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After ethics reprimand, Morhaim has much work ahead of him

Community Times

For all the wrong reasons, Dr. Dan Morhaim has been the center of attention in the Maryland House of Delegates.

The Pikesville-Owings Mills delegate was embroiled in a lengthy ethics investigation that led earlier this month to a rare reprimand by his colleagues.

He lost his subcommittee chairmanship, his role as deputy majority leader and much of his credibility.

Here's what happened.

Since 2003, Morhaim, an emergency-room physician, has led the charge for medical marijuana. His bill finally passed in 2013, leading to formation of a commission with the task of setting out rules for selecting companies to grow and process medical cannabis.

As an expert, Morhaim became an unofficial adviser to the commissioners, flooding them with email suggestions and speaking at meetings more often than anyone else.

He even advocated forcefully for a rewrite of proposed regulations on how to select cannabis licensees.

That proved a mistake.

It turned out Morhaim was a contract employee of a company vying for the lucrative licenses, receiving compensation that an investigating panel called "substantial."

He failed to tell the cannabis commission of this conflict of interest. When he stood up to speak or emailed staff or commissioners with advice, he never let them know he had financial ties to one of the license applicants.

He also failed to fully inform legislative officials of those financial connections.

Last summer, the truth dribbled out and an ethics probe was launched in Annapolis. Here's what the joint committee concluded:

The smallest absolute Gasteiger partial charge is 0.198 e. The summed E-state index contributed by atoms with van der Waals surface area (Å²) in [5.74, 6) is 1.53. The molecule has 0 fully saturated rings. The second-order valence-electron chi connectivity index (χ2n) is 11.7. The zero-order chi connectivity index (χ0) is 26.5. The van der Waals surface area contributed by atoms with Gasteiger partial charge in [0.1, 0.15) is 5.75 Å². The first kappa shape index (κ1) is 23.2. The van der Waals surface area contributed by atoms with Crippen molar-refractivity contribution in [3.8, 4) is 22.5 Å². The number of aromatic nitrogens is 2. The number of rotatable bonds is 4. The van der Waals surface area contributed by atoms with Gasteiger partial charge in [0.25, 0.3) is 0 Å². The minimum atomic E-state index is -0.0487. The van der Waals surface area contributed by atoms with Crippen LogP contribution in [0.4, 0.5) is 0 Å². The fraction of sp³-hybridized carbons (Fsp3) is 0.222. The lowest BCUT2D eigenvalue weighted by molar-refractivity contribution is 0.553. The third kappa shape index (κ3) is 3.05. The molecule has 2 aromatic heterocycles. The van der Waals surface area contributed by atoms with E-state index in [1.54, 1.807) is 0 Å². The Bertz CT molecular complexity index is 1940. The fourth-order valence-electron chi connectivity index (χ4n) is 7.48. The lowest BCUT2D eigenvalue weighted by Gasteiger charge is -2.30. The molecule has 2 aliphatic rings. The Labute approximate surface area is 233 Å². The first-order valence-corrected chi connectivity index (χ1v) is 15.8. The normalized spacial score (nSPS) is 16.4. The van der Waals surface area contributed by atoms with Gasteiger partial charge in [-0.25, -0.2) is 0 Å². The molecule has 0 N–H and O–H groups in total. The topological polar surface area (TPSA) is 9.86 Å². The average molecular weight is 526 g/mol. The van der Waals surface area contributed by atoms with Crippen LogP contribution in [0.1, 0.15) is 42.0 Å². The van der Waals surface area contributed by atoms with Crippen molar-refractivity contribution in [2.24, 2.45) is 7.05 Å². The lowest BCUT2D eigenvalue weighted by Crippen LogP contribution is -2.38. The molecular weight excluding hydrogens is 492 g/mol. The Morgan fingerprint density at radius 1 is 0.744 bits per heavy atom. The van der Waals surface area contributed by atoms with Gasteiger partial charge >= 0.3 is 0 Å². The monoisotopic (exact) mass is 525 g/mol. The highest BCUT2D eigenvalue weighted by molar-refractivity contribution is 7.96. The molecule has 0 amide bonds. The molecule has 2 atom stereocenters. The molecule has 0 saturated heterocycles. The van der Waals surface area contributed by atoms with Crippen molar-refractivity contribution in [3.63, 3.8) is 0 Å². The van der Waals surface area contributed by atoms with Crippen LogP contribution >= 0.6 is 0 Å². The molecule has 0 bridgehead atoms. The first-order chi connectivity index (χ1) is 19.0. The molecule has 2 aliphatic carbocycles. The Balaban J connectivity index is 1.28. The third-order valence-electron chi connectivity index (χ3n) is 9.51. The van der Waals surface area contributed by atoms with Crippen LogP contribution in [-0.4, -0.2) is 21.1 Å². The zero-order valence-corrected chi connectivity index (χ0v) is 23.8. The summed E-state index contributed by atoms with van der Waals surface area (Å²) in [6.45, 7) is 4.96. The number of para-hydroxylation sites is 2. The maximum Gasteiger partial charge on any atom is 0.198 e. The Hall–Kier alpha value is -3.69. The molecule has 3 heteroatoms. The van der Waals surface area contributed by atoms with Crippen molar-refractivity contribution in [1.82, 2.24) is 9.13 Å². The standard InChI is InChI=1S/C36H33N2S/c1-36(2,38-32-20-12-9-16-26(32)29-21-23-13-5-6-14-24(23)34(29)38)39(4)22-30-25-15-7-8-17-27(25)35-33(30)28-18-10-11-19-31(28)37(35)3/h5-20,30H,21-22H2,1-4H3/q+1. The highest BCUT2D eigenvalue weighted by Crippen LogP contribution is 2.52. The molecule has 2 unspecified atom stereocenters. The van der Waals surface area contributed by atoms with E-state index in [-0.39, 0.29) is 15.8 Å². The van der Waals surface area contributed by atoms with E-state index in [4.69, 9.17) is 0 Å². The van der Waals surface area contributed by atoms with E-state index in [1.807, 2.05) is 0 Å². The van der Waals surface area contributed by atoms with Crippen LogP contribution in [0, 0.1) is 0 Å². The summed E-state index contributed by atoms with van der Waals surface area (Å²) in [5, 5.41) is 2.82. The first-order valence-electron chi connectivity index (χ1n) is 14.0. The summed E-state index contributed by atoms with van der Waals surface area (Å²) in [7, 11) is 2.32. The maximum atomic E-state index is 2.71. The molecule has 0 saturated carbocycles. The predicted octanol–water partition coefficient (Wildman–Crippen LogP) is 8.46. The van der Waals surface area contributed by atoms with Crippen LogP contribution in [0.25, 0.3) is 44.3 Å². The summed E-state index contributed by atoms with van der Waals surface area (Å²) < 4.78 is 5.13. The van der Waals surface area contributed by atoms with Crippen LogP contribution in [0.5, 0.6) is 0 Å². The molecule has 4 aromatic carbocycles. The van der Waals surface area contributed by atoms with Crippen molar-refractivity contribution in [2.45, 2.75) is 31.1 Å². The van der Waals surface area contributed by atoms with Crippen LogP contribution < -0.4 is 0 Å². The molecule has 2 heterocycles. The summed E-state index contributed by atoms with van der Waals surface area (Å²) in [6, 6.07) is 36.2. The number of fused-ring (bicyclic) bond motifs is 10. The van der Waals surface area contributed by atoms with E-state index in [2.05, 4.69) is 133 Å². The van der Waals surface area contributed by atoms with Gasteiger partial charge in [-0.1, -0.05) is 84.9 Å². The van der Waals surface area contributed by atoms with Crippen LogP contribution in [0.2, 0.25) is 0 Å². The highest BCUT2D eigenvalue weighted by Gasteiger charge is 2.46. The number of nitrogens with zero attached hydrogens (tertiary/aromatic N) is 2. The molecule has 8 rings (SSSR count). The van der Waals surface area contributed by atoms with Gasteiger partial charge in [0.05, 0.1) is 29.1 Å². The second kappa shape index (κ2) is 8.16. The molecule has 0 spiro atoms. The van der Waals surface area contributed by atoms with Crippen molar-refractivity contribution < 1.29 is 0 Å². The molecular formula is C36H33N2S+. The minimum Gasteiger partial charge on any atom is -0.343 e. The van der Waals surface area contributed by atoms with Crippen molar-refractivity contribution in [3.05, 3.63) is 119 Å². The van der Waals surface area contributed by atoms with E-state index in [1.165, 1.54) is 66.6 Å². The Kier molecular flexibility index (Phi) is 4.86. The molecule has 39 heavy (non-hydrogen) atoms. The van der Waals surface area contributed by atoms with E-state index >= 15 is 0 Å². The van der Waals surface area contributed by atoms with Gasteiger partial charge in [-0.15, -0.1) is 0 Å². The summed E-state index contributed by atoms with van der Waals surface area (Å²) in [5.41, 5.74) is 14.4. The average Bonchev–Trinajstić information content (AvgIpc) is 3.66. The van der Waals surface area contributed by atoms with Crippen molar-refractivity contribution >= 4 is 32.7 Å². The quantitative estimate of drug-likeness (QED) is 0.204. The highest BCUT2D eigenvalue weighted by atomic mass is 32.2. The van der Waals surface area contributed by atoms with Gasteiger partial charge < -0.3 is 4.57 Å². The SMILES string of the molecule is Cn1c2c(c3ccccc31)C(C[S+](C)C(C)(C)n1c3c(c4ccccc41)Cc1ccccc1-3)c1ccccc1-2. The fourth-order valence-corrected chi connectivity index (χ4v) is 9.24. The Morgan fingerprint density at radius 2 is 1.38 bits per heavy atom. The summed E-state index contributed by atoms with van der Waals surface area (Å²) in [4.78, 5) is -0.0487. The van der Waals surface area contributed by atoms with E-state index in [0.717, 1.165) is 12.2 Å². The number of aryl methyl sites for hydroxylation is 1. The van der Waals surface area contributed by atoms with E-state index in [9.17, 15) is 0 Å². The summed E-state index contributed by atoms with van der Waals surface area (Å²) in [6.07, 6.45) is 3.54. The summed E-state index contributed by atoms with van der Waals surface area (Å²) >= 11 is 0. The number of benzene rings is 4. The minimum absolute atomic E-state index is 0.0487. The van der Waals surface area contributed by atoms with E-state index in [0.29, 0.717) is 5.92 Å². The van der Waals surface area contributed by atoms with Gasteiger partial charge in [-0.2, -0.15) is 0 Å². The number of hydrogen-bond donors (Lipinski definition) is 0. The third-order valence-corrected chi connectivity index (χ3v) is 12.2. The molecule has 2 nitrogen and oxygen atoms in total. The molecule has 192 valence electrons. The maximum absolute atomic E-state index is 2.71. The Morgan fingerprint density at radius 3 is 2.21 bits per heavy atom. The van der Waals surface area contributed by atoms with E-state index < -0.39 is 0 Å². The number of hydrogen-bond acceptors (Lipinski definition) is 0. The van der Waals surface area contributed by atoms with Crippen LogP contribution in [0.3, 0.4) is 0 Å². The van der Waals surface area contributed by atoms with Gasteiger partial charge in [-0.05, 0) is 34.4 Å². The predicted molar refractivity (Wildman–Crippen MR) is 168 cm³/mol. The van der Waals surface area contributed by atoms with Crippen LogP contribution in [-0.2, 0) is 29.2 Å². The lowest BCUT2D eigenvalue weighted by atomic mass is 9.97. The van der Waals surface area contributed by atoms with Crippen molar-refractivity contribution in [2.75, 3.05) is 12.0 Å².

"As a prominent legislative leader and long-time advocate for medical cannabis in the General Assembly, Delegate Morhaim knew he had a level of credibility, influence, and access to the [cannabis commission] that other persons, including other legislators, did not. He leveraged that influence to advocate for a policy that he should have known could have resulted in gain to himself or his employer."

While the panel found Morhaim has not broken any law, it said he had "intentionally used his public position" to "obtain private gain for himself."

This, the panel concluded, was "improper" and "contrary to the principles of ethical standards." Morhaim showed "poor judgment that impacted his impartiality," and he had brought dishonor to Maryland's legislature.

That led to a 138-0 vote of reprimand, a move some found insufficient. Gov. Larry Hogan even called for Morhaim's ouster, a statement many chalked up to partisan politics.

Morhaim has defended his actions, blaming the media and vague language in the Public Ethics Law for his missteps.

He offered a weak apology in writing, never taking full responsibility for his lack of transparency.

He did agree to cut off all communication with the cannabis commission and to have no involvement with future legislative actions tied to medical marijuana.

Finally, he wrote that he would terminate his employment contract.

Thus ends Dan Morhaim's ethics controversy. For a 23-year veteran of the legislature it had to be a sad day, indeed.

Until this episode Morhaim was well regarded in Annapolis. Now his credibility is in tatters, and he faces new difficulties back home in his Owings Mills-Pikesville district.

His reprimand could make him vulnerable to a challenge in the 2018 Democratic primary. Candidates are sure to remind voters of Morhaim's ethics lapses. Will that prove his undoing?

Morhaim has built a loyal following over two decades. But he's never faced a campaign like this. Overcoming his ethics problem is best achieved by admitting his mistake, crafting forward-looking legislation and pledging to voters that he will abide by a strict standard of conduct going forward.

Barry Rascovar's blog is His address is

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